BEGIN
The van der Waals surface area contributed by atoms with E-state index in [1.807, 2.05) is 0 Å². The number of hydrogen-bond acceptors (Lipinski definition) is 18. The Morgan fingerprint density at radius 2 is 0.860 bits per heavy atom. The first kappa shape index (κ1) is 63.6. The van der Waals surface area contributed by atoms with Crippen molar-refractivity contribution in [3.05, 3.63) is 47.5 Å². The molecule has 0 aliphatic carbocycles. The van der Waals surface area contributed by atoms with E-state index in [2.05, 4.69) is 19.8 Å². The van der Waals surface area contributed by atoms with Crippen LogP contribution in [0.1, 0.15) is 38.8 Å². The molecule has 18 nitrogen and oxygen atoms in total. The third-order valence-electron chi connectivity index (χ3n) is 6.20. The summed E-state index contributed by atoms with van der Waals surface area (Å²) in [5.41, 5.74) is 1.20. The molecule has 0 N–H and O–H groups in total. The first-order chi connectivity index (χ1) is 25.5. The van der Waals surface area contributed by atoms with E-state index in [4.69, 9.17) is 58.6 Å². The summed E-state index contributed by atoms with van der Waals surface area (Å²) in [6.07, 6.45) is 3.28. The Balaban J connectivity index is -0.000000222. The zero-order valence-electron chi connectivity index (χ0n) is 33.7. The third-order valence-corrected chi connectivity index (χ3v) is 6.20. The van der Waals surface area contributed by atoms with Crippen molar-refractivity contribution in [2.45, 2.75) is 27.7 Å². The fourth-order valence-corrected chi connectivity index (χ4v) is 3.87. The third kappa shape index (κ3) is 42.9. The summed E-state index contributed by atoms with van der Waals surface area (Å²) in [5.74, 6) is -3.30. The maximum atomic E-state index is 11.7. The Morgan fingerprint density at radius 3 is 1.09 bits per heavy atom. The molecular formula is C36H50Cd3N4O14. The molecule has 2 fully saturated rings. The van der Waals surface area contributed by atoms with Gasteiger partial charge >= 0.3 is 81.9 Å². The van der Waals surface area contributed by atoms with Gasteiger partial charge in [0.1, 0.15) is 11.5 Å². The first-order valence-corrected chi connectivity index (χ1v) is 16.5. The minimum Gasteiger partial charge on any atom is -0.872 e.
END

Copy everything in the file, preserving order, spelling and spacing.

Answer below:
The van der Waals surface area contributed by atoms with E-state index in [1.807, 2.05) is 0 Å². The number of hydrogen-bond acceptors (Lipinski definition) is 18. The Morgan fingerprint density at radius 2 is 0.860 bits per heavy atom. The first kappa shape index (κ1) is 63.6. The van der Waals surface area contributed by atoms with Crippen molar-refractivity contribution in [3.05, 3.63) is 47.5 Å². The molecule has 0 aliphatic carbocycles. The van der Waals surface area contributed by atoms with E-state index in [2.05, 4.69) is 19.8 Å². The van der Waals surface area contributed by atoms with Crippen LogP contribution in [0.1, 0.15) is 38.8 Å². The molecule has 18 nitrogen and oxygen atoms in total. The third-order valence-electron chi connectivity index (χ3n) is 6.20. The summed E-state index contributed by atoms with van der Waals surface area (Å²) in [5.41, 5.74) is 1.20. The molecule has 0 N–H and O–H groups in total. The first-order chi connectivity index (χ1) is 25.5. The van der Waals surface area contributed by atoms with E-state index in [4.69, 9.17) is 58.6 Å². The summed E-state index contributed by atoms with van der Waals surface area (Å²) in [6.07, 6.45) is 3.28. The Balaban J connectivity index is -0.000000222. The zero-order valence-electron chi connectivity index (χ0n) is 33.7. The third-order valence-corrected chi connectivity index (χ3v) is 6.20. The van der Waals surface area contributed by atoms with Crippen molar-refractivity contribution in [2.45, 2.75) is 27.7 Å². The fourth-order valence-corrected chi connectivity index (χ4v) is 3.87. The third kappa shape index (κ3) is 42.9. The summed E-state index contributed by atoms with van der Waals surface area (Å²) in [5.74, 6) is -3.30. The maximum atomic E-state index is 11.7. The Morgan fingerprint density at radius 3 is 1.09 bits per heavy atom. The molecular formula is C36H50Cd3N4O14. The molecule has 2 fully saturated rings. The van der Waals surface area contributed by atoms with Gasteiger partial charge >= 0.3 is 81.9 Å². The van der Waals surface area contributed by atoms with Gasteiger partial charge in [0.1, 0.15) is 11.5 Å². The first-order valence-corrected chi connectivity index (χ1v) is 16.5. The minimum Gasteiger partial charge on any atom is -0.872 e.